Arc Dining & Wine Bar

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The development of Howard Smith Wharves has taken grip of Brisbane like nothing before it, launching a raft of celebrated venues that are redefining that city’s dining and drinking scene. Arc Dining & Wine Bar is no small player in this revolution, with the 100-seat restaurant and 140-seat wine bar opening in early 2019 to much acclaim.

The two spaces are actually distinct with the wine bar and dining room essentially twin pavilions separated by a plant-filled courtyard. The wine bar is an indoor/outdoor affair, spilling onto the wharves, with corrugated cladding and retractable awnings, while the dining room is a solid-roofed glass ‘shed’, filled with wicker furniture, sunny fabrics, the odd tree and plentiful light.

Alanna Sapwell took on the role of founding chef fresh from a stint at Josh Niland’s game-changing Paddington seafood restaurant, Saint Peter. Prior to that, Sapwell had cooked at Brisbane’s highly acclaimed Urbane under Alejandro Cancino, then at Aquitaine Brasserie, with working trips to both Italy and Japan filling out her experience after apprenticing at Noosa’s River House.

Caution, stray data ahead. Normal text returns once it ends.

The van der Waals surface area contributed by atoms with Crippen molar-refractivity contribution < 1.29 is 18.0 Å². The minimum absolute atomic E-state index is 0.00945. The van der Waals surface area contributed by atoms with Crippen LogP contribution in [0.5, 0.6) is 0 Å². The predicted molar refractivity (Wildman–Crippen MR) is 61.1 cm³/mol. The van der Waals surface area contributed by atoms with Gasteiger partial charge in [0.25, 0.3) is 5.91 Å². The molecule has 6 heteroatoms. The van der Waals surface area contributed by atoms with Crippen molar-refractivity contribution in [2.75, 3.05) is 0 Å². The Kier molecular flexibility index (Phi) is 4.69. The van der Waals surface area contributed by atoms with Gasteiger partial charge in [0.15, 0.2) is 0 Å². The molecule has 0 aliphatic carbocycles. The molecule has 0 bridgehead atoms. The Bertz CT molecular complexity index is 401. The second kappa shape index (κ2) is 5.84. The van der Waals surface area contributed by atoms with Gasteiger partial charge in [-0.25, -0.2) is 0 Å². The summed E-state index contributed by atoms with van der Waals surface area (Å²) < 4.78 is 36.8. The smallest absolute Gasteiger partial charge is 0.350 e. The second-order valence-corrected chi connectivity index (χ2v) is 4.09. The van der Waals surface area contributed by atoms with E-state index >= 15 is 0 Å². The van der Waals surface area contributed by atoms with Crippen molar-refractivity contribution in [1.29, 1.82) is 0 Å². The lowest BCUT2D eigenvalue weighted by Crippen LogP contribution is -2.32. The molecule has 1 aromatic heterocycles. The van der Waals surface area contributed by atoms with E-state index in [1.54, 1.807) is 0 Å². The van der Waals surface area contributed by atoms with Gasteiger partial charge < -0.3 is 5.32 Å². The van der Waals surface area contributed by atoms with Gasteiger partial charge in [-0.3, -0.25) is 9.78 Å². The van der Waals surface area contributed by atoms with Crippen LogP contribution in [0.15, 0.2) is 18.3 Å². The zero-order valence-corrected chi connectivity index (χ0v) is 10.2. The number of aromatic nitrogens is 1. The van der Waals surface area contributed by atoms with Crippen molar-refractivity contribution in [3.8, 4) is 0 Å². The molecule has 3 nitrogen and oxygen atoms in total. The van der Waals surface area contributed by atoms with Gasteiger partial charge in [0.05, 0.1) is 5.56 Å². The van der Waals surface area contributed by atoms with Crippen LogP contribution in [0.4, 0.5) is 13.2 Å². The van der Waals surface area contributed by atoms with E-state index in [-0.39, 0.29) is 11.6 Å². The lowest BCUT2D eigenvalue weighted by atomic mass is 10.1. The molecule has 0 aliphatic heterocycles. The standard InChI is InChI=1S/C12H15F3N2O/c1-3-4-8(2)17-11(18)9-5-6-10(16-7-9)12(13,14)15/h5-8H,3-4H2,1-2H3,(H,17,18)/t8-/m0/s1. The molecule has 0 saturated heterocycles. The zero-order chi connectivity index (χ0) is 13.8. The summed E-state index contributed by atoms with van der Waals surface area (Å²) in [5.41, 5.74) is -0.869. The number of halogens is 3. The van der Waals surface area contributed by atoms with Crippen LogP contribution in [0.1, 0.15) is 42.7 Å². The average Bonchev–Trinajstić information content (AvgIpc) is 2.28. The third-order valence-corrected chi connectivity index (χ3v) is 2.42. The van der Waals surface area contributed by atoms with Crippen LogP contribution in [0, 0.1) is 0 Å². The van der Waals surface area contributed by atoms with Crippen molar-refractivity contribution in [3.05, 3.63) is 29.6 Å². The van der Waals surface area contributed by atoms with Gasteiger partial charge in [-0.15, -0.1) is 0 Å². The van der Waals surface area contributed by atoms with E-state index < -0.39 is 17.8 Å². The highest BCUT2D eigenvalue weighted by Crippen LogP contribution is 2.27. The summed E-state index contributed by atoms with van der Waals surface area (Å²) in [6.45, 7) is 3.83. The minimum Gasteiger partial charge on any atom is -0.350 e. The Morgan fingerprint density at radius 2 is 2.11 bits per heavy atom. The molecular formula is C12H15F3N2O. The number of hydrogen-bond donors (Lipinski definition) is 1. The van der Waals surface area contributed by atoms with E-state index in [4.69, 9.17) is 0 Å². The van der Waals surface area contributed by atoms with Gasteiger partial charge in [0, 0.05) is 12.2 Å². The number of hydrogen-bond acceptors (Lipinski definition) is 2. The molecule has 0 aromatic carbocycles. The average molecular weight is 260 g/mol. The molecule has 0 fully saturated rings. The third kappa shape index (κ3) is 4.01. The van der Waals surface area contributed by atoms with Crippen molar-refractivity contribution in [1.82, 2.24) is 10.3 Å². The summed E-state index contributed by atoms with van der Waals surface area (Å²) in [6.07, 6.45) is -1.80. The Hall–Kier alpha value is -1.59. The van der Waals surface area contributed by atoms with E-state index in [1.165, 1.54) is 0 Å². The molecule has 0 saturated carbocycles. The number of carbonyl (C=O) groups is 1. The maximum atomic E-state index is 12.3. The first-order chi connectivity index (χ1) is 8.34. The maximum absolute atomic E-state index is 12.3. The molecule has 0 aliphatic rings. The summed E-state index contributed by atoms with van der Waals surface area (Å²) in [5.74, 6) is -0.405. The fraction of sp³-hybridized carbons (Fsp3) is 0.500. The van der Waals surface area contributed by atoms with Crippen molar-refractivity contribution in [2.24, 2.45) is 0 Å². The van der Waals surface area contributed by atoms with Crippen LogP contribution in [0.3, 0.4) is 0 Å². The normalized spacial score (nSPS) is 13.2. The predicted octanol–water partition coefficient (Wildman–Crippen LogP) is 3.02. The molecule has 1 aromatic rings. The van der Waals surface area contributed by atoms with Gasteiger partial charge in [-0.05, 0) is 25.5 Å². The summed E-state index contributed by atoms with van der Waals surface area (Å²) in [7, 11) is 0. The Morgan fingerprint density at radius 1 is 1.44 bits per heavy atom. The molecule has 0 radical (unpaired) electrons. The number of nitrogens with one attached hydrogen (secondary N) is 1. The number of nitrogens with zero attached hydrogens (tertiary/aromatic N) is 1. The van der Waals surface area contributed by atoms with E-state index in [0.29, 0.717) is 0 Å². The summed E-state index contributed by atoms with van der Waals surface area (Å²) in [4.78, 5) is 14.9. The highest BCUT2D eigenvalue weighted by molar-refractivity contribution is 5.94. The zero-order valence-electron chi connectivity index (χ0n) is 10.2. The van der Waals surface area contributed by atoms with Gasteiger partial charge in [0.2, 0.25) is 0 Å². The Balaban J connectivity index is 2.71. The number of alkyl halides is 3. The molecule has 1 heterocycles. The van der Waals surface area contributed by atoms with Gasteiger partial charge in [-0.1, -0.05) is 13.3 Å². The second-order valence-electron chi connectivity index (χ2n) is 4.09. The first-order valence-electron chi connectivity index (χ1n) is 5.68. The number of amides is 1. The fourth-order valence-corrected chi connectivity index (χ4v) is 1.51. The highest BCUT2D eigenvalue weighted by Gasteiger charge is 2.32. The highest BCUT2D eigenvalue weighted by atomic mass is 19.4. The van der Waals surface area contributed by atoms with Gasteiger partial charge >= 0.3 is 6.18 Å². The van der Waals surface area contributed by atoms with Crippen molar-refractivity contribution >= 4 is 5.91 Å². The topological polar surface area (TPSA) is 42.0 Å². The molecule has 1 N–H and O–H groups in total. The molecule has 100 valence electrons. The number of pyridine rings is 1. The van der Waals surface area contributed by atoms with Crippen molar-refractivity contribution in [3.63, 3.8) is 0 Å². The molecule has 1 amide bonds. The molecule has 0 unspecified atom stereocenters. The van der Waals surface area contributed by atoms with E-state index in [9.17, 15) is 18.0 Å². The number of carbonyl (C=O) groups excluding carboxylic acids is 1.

Sapwell’s menu makes the most of her Saint Peter experience, with a carte strong on seafood, though it is by no means a fish restaurant. The proteins that she uses are diverse, but they are underpinned by a low-waste philosophy, with whole carcases bought in and everything used from unfamiliar cuts and offal to making all manner of charcuterie, including house-made goose prosciutto – something of a signature.

The wine program is run by ex-Aria Brisbane sommelier Ian Trinkle, with a focus “on natural, biodynamic wine, with a spotlight on artisanal producers who embrace sustainability and organically-driven practices with minimal intervention.” The list stretches across a dizzying 500 listings, with 30 available by the glass. Both of which are featured in the wine bar and dining room.

With a slight rejig, the wine bar side of Arc has taken a step away from snacking, pitching itself into the casual dining space. With a name change to Ciao Papi, Sapwell now presides over a menu that’s close to her heart, turning out her take on classic Italian dishes. And while the wine bar tag may have been dropped, the wine selection remains in all its glory.

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